— Stonewall Jackson And The American Civil War • G. F. R. Henderson

... no more than to support himself and his family during so many years by writing, without ever being in debt, or in any pecuniary difficulty; holding, as he did, opinions, both in politics and in religion, which were more odious to all persons of influence, and to the common run of prosperous Englishmen, in that generation than either before or since; and being not only a man whom nothing would have induced to write against his convictions, but one who invariably threw into everything he wrote, as much of his convictions as he thought the circumstances would ...
— Autobiography • John Stuart Mill

... not only the fear that his journey might be ruined, but the fear that something had happened to this magnificent creature beneath him. He swung to the side in the saddle and watched her gallop. Certain she went laboring, very much as though she were trying to run against a mighty pull on ...
— Ronicky Doone • Max Brand

... presented to you to-day, and confidentially will congratulate you on the danger which that conspirator has made you run." ...
— The Vicomte de Bragelonne - Or Ten Years Later being the completion of "The Three - Musketeers" And "Twenty Years After" • Alexandre Dumas

... he never wholly recovered. Success, however, was complete, and the Palermitans got up to find, to their frantic joy, the Liberator within their gates. According to the old usage their first impulse was to run to the belfries in order to sound the tocsin, but they found that the royalists had removed the clappers of the bells. Nothing daunted, they beat the bells all day with hammers and other implements, and so produced ...
— The Liberation of Italy • Countess Evelyn Martinengo-Cesaresco

... recovered from his illness, were actually on their journey from Aix-la-Chapelle, and Lady Kew in motion from Kissingen to the Congress of Baden, why on earth should Jack Belsize, haggard, wild, having been winning great sums, it was said, at Hombourg, forsake his luck there, and run over frantically to Baden? He wore a great thick beard, a great slouched hat—he looked like nothing more or less than a painter or an Italian brigand. Unsuspecting Clive, remembering the jolly dinner which Jack had procured for him at the Guards' mess in St. James's, whither Jack himself came ...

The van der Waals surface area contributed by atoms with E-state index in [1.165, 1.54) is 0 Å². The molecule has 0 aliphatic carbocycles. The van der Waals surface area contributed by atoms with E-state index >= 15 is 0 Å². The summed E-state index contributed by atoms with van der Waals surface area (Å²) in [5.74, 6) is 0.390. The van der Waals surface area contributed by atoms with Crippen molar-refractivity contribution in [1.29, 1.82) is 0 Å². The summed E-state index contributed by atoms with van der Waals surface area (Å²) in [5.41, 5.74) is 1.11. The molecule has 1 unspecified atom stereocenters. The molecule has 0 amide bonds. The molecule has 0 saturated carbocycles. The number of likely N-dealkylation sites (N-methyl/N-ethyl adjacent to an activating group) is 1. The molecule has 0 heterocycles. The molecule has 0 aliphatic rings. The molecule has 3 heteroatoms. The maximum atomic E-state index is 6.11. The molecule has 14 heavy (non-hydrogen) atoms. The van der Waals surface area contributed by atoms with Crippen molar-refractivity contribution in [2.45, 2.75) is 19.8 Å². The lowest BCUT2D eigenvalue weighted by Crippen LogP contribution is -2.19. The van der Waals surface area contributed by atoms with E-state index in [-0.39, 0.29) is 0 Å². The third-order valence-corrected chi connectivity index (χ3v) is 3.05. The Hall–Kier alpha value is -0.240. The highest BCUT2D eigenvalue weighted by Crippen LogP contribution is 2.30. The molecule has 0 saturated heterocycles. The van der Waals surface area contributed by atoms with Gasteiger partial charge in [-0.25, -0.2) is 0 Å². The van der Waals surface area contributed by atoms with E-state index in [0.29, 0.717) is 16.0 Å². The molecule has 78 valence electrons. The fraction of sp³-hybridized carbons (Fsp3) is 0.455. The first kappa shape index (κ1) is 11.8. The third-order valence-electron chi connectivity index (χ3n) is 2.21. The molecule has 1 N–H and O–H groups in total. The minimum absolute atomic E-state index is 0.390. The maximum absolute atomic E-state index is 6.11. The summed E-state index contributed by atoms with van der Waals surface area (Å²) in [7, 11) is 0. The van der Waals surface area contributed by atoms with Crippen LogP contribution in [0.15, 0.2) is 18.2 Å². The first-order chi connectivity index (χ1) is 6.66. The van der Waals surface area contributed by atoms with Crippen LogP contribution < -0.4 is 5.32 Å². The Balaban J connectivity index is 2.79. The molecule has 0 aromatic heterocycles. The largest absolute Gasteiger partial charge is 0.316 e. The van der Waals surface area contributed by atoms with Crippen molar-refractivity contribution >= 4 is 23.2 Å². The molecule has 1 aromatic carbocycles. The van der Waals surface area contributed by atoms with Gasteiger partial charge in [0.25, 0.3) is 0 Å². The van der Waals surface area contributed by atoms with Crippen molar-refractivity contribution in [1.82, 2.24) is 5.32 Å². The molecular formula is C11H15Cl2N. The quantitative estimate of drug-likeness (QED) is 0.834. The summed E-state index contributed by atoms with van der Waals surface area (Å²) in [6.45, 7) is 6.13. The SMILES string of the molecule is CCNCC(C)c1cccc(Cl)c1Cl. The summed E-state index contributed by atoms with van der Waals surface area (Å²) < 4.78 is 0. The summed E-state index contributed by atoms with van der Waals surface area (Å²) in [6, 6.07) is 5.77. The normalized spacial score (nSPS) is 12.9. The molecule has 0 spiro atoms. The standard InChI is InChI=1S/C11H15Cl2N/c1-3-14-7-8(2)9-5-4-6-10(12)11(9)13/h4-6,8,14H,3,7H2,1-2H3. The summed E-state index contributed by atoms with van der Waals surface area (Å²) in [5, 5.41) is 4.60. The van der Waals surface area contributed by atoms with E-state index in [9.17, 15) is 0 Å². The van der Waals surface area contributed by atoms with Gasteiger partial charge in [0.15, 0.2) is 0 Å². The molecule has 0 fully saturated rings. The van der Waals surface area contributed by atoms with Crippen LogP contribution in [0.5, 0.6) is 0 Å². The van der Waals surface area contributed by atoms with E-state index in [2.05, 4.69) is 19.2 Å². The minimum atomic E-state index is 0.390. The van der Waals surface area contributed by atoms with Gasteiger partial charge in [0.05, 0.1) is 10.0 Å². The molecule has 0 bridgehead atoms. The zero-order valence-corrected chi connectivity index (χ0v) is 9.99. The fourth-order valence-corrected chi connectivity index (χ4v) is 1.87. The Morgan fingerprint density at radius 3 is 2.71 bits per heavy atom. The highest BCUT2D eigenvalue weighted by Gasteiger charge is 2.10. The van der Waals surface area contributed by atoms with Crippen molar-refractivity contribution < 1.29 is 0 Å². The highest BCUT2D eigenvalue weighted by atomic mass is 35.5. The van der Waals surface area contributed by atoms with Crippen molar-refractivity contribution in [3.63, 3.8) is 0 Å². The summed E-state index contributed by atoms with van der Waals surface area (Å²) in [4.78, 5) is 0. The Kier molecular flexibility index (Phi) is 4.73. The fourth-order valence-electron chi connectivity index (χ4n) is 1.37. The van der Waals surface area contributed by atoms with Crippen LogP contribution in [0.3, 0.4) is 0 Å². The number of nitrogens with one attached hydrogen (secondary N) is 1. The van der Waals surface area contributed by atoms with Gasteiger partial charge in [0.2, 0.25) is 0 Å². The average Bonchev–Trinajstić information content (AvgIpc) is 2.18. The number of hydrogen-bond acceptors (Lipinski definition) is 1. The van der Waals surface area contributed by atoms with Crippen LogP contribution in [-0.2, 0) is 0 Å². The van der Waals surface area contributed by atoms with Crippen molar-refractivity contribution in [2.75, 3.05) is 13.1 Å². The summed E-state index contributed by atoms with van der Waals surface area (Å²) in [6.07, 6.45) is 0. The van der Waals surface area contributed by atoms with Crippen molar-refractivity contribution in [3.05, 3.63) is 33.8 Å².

— The Newcomes • William Makepeace Thackeray

... a wondrous thing how fleet 'Twas on those little silver feet, With what a pretty skipping grace It oft would challenge me the race, And when't had left me far away 'Twould stay, and run again, and stay; For it was nimbler much than hinds, And trod as if on the four winds. I have a garden of my own, But so with roses overgrown, And lilies, that you would it guess To be a little wilderness; And all the spring-time of the year It only loved to be there. Among the beds of ...
— The Works of Edgar Allan Poe - Volume 5 (of 5) of the Raven Edition • Edgar Allan Poe

... is the prose of this literature, especially the Sagas. The saga is a prose epic, characteristic of the Norse countries. It records the life of a hero, told according to fixed rules. As we have said, the sagas were based upon careers run in Iceland's stormy time. They are both mythical and historical. In the mythical group are, among others, the Voelsunga Saga, the Hervarar Saga, Frieththjofs Saga and Ragnar Loethbroks Saga. ...
— The Influence of Old Norse Literature on English Literature • Conrad Hjalmar Nordby

... afar, if not from near, and enabled man to avoid any of the many dangers into which he unconsciously drops. But, seeing that the prepuce, to say nothing of being neither nose, eye, nor ear to warn one away from danger, or a leg to run away on after once in it, having not even the precautionary sensitiveness of a cat's moustachios, it cannot, in any way that we can see, be compared to any other ...
— History of Circumcision from the Earliest Times to the Present - Moral and Physical Reasons for its Performance • Peter Charles Remondino

... of that duck walk, and we began to run. Every now and then they would drop one near the walk, and from four to ten casualties would go down. There was no stopping for the wounded. They lay where they fell. We kept on the run, sometimes on the duck walk, ...
— A Yankee in the Trenches • R. Derby Holmes

... that lawyers take money for nothing," he said, again assuming a pleasant expression. "I succeeded in obtaining the discharge of an insolent debtor who was incarcerated on flimsy accusations of fraud, and now they all run after me. And every such case requires great labor. We, too, you know, leave some of our flesh in the ink-pot, ...
— The Awakening - The Resurrection • Leo Nikoleyevich Tolstoy

... 527. Do you run an account there?-Sometimes we do, and sometimes not; but we have not much to do with ...
— Second Shetland Truck System Report • William Guthrie